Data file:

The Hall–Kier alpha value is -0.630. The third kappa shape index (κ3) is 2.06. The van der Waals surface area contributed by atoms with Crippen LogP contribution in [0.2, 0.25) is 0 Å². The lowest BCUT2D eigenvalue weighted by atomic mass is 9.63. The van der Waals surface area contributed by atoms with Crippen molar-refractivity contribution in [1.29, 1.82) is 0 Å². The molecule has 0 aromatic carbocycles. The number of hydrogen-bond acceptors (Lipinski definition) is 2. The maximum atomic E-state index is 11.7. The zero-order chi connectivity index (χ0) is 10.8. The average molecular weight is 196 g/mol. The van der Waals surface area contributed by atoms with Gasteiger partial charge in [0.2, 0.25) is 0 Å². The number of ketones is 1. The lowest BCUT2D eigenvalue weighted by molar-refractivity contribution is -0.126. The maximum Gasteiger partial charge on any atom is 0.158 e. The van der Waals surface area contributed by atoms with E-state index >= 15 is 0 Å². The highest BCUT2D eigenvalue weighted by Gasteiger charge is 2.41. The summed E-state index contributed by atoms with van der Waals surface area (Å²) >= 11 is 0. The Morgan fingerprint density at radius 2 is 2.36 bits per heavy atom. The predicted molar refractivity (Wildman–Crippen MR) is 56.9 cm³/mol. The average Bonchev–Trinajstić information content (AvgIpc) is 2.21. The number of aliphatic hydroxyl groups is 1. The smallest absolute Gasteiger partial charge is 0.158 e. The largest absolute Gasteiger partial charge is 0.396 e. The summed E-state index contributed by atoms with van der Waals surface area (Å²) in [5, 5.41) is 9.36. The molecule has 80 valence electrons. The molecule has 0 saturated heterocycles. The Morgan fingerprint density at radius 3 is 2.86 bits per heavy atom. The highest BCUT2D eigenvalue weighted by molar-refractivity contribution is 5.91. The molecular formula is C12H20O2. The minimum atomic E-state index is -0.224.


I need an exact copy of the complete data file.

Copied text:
The Hall–Kier alpha value is -0.630. The third kappa shape index (κ3) is 2.06. The van der Waals surface area contributed by atoms with Crippen LogP contribution in [0.2, 0.25) is 0 Å². The lowest BCUT2D eigenvalue weighted by atomic mass is 9.63. The van der Waals surface area contributed by atoms with Crippen molar-refractivity contribution in [1.29, 1.82) is 0 Å². The molecule has 0 aromatic carbocycles. The number of hydrogen-bond acceptors (Lipinski definition) is 2. The maximum atomic E-state index is 11.7. The zero-order chi connectivity index (χ0) is 10.8. The average molecular weight is 196 g/mol. The van der Waals surface area contributed by atoms with Gasteiger partial charge in [0.2, 0.25) is 0 Å². The number of ketones is 1. The lowest BCUT2D eigenvalue weighted by molar-refractivity contribution is -0.126. The maximum Gasteiger partial charge on any atom is 0.158 e. The van der Waals surface area contributed by atoms with E-state index >= 15 is 0 Å². The highest BCUT2D eigenvalue weighted by Gasteiger charge is 2.41. The summed E-state index contributed by atoms with van der Waals surface area (Å²) >= 11 is 0. The Morgan fingerprint density at radius 2 is 2.36 bits per heavy atom. The predicted molar refractivity (Wildman–Crippen MR) is 56.9 cm³/mol. The average Bonchev–Trinajstić information content (AvgIpc) is 2.21. The number of aliphatic hydroxyl groups is 1. The smallest absolute Gasteiger partial charge is 0.158 e. The largest absolute Gasteiger partial charge is 0.396 e. The summed E-state index contributed by atoms with van der Waals surface area (Å²) in [5, 5.41) is 9.36. The molecule has 80 valence electrons. The molecule has 0 saturated heterocycles. The Morgan fingerprint density at radius 3 is 2.86 bits per heavy atom. The highest BCUT2D eigenvalue weighted by molar-refractivity contribution is 5.91. The molecular formula is C12H20O2. The minimum atomic E-state index is -0.224.